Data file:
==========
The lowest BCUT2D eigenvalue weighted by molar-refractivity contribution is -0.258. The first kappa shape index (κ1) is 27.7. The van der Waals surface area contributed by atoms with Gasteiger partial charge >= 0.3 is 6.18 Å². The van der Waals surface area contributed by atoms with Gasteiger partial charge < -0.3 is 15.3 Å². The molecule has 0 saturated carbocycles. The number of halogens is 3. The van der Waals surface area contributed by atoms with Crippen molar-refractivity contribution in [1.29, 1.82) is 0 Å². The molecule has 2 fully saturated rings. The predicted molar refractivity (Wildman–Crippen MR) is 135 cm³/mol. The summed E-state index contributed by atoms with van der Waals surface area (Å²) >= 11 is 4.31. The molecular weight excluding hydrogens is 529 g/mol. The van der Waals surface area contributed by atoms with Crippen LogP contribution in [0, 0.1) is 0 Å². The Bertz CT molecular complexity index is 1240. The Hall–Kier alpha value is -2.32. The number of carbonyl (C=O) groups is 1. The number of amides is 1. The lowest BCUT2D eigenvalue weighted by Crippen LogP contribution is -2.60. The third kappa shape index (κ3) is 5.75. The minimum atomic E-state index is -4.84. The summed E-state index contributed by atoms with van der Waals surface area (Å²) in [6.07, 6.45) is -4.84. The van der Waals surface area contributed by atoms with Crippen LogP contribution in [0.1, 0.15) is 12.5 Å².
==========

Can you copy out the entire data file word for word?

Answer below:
The lowest BCUT2D eigenvalue weighted by molar-refractivity contribution is -0.258. The first kappa shape index (κ1) is 27.7. The van der Waals surface area contributed by atoms with Gasteiger partial charge >= 0.3 is 6.18 Å². The van der Waals surface area contributed by atoms with Gasteiger partial charge < -0.3 is 15.3 Å². The molecule has 0 saturated carbocycles. The number of halogens is 3. The van der Waals surface area contributed by atoms with Crippen molar-refractivity contribution in [1.29, 1.82) is 0 Å². The molecule has 2 fully saturated rings. The predicted molar refractivity (Wildman–Crippen MR) is 135 cm³/mol. The summed E-state index contributed by atoms with van der Waals surface area (Å²) >= 11 is 4.31. The molecular weight excluding hydrogens is 529 g/mol. The van der Waals surface area contributed by atoms with Crippen LogP contribution in [0, 0.1) is 0 Å². The Bertz CT molecular complexity index is 1240. The Hall–Kier alpha value is -2.32. The number of carbonyl (C=O) groups is 1. The number of amides is 1. The lowest BCUT2D eigenvalue weighted by Crippen LogP contribution is -2.60. The third kappa shape index (κ3) is 5.75. The minimum atomic E-state index is -4.84. The summed E-state index contributed by atoms with van der Waals surface area (Å²) in [6.07, 6.45) is -4.84. The van der Waals surface area contributed by atoms with Crippen LogP contribution in [0.1, 0.15) is 12.5 Å².